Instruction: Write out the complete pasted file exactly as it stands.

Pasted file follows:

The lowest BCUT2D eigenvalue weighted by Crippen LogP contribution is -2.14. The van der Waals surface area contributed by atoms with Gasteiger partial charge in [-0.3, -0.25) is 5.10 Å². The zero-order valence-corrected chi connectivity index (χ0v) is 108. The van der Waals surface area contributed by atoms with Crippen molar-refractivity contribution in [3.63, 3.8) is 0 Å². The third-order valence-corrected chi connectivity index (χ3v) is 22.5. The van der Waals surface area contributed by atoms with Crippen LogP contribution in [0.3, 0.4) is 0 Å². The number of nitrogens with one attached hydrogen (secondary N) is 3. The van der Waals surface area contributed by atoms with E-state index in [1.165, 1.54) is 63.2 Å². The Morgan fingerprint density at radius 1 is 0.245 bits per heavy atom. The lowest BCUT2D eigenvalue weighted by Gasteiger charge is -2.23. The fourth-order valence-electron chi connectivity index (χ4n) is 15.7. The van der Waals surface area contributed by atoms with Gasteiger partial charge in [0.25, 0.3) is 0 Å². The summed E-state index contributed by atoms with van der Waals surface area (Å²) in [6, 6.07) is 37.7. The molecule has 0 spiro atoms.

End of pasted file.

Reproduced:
The lowest BCUT2D eigenvalue weighted by Crippen LogP contribution is -2.14. The van der Waals surface area contributed by atoms with Gasteiger partial charge in [-0.3, -0.25) is 5.10 Å². The zero-order valence-corrected chi connectivity index (χ0v) is 108. The van der Waals surface area contributed by atoms with Crippen molar-refractivity contribution in [3.63, 3.8) is 0 Å². The third-order valence-corrected chi connectivity index (χ3v) is 22.5. The van der Waals surface area contributed by atoms with Crippen LogP contribution in [0.3, 0.4) is 0 Å². The number of nitrogens with one attached hydrogen (secondary N) is 3. The van der Waals surface area contributed by atoms with E-state index in [1.165, 1.54) is 63.2 Å². The Morgan fingerprint density at radius 1 is 0.245 bits per heavy atom. The lowest BCUT2D eigenvalue weighted by Gasteiger charge is -2.23. The fourth-order valence-electron chi connectivity index (χ4n) is 15.7. The van der Waals surface area contributed by atoms with Gasteiger partial charge in [0.25, 0.3) is 0 Å². The summed E-state index contributed by atoms with van der Waals surface area (Å²) in [6, 6.07) is 37.7. The molecule has 0 spiro atoms.